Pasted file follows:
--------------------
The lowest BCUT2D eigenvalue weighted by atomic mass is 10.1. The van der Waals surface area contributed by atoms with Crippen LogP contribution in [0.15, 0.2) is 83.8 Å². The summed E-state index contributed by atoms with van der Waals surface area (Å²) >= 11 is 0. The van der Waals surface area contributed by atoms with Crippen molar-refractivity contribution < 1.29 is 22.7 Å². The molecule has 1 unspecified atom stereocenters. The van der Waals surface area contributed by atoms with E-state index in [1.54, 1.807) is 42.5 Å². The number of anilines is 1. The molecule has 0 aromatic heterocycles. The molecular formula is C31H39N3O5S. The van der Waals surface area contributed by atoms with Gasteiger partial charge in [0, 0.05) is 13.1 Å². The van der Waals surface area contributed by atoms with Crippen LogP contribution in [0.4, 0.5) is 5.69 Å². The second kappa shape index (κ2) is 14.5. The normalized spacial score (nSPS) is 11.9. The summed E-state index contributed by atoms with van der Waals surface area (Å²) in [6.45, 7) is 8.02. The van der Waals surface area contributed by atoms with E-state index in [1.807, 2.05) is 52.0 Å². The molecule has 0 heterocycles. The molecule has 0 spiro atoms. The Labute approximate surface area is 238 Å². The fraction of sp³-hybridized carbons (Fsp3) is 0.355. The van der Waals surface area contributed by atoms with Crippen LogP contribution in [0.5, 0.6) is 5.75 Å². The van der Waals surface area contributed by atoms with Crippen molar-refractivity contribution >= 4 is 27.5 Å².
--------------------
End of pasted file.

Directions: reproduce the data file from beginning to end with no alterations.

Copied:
The lowest BCUT2D eigenvalue weighted by atomic mass is 10.1. The van der Waals surface area contributed by atoms with Crippen LogP contribution in [0.15, 0.2) is 83.8 Å². The summed E-state index contributed by atoms with van der Waals surface area (Å²) >= 11 is 0. The van der Waals surface area contributed by atoms with Crippen molar-refractivity contribution < 1.29 is 22.7 Å². The molecule has 1 unspecified atom stereocenters. The van der Waals surface area contributed by atoms with E-state index in [1.54, 1.807) is 42.5 Å². The number of anilines is 1. The molecule has 0 aromatic heterocycles. The molecular formula is C31H39N3O5S. The van der Waals surface area contributed by atoms with Gasteiger partial charge in [0, 0.05) is 13.1 Å². The van der Waals surface area contributed by atoms with Crippen LogP contribution in [0.4, 0.5) is 5.69 Å². The second kappa shape index (κ2) is 14.5. The normalized spacial score (nSPS) is 11.9. The summed E-state index contributed by atoms with van der Waals surface area (Å²) in [6.45, 7) is 8.02. The van der Waals surface area contributed by atoms with E-state index in [1.807, 2.05) is 52.0 Å². The molecule has 0 heterocycles. The molecule has 0 spiro atoms. The Labute approximate surface area is 238 Å². The fraction of sp³-hybridized carbons (Fsp3) is 0.355. The van der Waals surface area contributed by atoms with Crippen LogP contribution in [0.5, 0.6) is 5.75 Å². The van der Waals surface area contributed by atoms with Crippen molar-refractivity contribution >= 4 is 27.5 Å².